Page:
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The starting point is: What can a hotel do if you are unable/unwilling to pay and you reside in the country of interest? Withholding a passport would not make much sense, most local guests might not even have one. Your nationality or country of residence, whichever they might be, do not entitle you to uniform treatment all over the world, it's the authorities of the country you happen to be in that you have to deal with first. The international aspect can complicates things down the line and might seem to be a big difference but, as often, the local laws are the most important thing. The fact that you are a foreigner with a passport will only enter the equation to the extent that these laws provide.

Since you mentioned France as an example in the comments, in this particular case what they can do is “not very much”. Basically the hotel can call the police, which might initiate a procedure if they suspect you arranged to be unable to pay intentionally. Technically, continuing to “consume” the service after realizing you will not be able to pay would count as intent, refusing to provide your name and address probably as well. There is a special criminal offense called “grivèlerie” for these situations but it's only a “délit” and I would be surprised if the police goes to the trouble of arresting you or getting a judge to force you to surrender your passport so at the end of the day they will mostly ascertain your identity and send you on your way. It's basically analogous to petty theft.

In any case, you still owe a debt to the hotel of course and how they can recover it will depend on the laws of the various countries involved. In France, there is actually little they can do, even “aggressive” non-coercive tactics used in other European countries like calling repeatedly are off-limits. The only way is to go through the civil court system and then get someone called an “huissier” to seize some of your property, which is probably too costly for a hotel bill (even companies that have to deal with these sort of things regularly like internet providers or utilities mostly disconnect people and then forget about their debt, so complicated is the system).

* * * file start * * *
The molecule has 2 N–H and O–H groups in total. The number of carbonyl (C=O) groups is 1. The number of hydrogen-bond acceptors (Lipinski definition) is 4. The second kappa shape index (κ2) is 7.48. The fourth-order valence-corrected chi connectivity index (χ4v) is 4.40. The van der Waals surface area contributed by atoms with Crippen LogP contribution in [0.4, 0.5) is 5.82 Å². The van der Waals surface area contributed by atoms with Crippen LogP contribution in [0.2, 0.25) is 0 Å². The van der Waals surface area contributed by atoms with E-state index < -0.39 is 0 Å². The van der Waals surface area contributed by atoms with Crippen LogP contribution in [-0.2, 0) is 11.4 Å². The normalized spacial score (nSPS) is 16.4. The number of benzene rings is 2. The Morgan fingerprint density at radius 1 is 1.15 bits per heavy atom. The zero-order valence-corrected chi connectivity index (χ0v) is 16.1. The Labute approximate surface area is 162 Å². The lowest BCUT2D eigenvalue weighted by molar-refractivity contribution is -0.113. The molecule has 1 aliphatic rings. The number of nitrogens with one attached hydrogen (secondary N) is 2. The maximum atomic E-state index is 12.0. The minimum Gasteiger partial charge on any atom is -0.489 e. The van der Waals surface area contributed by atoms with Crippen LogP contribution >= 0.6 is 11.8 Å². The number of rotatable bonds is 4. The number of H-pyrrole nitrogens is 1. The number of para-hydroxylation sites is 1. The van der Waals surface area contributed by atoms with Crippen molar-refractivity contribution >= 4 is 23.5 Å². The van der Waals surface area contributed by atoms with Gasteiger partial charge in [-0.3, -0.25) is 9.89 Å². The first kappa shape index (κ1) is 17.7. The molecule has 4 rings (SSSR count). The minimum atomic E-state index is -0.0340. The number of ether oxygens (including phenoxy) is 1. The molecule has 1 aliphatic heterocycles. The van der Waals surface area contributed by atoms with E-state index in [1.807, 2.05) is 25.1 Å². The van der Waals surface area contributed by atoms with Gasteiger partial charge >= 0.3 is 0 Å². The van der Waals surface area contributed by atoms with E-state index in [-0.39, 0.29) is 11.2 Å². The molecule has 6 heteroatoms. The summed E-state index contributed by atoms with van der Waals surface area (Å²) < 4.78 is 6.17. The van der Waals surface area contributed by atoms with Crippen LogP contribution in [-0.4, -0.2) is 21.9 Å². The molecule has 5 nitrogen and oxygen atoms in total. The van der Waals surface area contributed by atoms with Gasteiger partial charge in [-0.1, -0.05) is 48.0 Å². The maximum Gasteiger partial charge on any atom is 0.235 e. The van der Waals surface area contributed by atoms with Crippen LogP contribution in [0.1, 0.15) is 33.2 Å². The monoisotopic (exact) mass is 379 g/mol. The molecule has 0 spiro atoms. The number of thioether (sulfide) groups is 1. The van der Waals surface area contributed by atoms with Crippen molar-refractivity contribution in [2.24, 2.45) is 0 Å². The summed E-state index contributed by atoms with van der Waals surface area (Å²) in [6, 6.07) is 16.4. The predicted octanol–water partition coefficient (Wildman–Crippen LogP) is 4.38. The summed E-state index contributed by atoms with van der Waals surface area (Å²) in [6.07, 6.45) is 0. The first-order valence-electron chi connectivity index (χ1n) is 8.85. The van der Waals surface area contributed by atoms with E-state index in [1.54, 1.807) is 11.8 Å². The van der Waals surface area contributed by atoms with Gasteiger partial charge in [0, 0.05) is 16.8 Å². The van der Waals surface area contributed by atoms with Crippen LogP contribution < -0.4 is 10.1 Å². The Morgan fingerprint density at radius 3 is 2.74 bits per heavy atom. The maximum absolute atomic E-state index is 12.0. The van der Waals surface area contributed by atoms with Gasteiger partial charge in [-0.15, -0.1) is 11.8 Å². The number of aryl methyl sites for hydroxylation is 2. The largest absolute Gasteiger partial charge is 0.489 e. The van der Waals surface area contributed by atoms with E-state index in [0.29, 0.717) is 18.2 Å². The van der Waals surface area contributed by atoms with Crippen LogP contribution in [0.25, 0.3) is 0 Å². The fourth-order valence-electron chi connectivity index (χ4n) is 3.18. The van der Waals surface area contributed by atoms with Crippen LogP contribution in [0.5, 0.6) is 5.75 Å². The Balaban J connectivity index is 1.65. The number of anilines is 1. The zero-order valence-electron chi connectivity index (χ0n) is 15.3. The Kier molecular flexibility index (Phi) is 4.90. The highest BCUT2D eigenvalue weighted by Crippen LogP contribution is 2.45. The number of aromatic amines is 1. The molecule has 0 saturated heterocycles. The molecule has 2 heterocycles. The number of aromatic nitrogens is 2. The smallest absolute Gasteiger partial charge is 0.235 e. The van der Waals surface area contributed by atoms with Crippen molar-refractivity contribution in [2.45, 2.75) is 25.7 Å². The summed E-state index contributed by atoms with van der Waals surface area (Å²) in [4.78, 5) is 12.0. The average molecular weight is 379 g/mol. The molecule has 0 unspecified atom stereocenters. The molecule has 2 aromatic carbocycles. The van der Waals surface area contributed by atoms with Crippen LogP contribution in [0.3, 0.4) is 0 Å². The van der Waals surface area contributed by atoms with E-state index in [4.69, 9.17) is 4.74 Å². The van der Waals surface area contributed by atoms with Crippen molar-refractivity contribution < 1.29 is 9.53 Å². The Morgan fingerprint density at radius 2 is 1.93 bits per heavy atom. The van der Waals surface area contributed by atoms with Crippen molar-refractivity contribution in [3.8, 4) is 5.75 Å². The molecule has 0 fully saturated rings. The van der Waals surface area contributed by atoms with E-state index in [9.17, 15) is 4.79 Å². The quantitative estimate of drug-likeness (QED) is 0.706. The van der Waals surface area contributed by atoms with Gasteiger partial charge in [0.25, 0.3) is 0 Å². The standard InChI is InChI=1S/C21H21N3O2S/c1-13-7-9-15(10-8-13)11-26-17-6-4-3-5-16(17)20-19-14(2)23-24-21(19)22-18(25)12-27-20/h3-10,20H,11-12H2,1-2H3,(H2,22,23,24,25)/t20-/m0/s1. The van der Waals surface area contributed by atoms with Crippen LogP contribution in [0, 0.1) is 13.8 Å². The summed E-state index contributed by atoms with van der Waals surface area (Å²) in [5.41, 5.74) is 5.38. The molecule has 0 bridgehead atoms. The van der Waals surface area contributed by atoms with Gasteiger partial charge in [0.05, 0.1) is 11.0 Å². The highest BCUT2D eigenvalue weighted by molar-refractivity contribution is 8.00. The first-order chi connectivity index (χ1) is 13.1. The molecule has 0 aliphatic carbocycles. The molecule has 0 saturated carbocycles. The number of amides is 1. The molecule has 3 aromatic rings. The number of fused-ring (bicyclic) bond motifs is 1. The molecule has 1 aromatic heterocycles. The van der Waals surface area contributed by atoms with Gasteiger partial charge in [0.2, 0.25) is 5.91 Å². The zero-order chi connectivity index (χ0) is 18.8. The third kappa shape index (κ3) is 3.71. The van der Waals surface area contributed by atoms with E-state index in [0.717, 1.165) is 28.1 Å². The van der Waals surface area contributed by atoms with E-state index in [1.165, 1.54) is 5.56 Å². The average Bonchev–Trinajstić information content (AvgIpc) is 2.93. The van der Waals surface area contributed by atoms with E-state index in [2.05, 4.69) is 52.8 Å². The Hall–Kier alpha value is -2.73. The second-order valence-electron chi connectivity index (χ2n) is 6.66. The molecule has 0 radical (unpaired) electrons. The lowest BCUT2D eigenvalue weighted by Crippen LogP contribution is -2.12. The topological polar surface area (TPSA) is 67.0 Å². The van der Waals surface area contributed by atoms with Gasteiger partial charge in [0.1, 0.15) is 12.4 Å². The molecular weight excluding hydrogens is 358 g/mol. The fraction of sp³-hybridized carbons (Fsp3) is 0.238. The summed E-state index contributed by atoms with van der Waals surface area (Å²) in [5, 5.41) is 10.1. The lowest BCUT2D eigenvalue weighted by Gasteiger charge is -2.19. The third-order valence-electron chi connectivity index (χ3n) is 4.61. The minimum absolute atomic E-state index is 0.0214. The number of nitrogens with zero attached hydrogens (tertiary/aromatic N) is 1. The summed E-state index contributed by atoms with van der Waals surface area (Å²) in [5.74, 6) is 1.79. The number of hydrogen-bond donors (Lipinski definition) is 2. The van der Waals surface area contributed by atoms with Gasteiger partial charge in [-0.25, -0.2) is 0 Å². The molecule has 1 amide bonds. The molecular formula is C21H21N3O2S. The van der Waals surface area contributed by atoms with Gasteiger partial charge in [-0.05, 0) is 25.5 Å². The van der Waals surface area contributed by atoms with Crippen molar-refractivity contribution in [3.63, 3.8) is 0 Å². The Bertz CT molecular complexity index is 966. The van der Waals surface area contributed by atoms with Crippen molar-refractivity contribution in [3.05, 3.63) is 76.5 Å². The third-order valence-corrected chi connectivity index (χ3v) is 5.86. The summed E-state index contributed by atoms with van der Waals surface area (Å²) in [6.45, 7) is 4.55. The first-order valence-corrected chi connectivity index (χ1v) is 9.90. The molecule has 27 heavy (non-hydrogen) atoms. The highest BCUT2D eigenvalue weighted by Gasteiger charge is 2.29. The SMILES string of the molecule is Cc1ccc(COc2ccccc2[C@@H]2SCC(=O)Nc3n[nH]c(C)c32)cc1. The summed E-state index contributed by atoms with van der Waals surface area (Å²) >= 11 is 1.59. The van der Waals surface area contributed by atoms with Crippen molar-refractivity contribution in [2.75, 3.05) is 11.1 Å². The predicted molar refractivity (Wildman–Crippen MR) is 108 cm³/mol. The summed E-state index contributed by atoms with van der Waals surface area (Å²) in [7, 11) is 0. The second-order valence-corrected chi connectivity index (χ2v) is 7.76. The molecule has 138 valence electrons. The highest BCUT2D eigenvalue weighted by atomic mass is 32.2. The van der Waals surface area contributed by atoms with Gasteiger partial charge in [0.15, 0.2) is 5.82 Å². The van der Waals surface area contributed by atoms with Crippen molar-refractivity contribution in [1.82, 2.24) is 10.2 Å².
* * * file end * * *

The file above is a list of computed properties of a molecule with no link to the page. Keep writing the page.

But if the country you reside in allows it, the hotel might also choose to contact a local debt collector. Here again, it's the laws of the country you are in that matter the most. So if you live in a country where debt collector are allowed, say, to just show up at your home and grab stuff, your nationality will not generally be of any help. In some countries, debt collectors will also look for you if your address is not current and charge you for the pleasure or make sure you get a bad credit rating. That's what I would be most worried about.

In light of all that, what they will and can do in most cases, is simply ask for an address to send the bill to.

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I had this happen to me last month. Didn't realize it, as I walked out the hotel quite early expecting no issue whatsoever (CC had a limit at least 10 times higher, card was issued and used in NW Europe, nothing unusual about the hotel either, booked online in advance...).

But a week later I received a letter at home, stating that they failed to charge my CC. Weird, because it worked later. I haven't received the monthly bill yet, but if they indeed failed to charge my CC I'll just pay them by bank transfer as requested.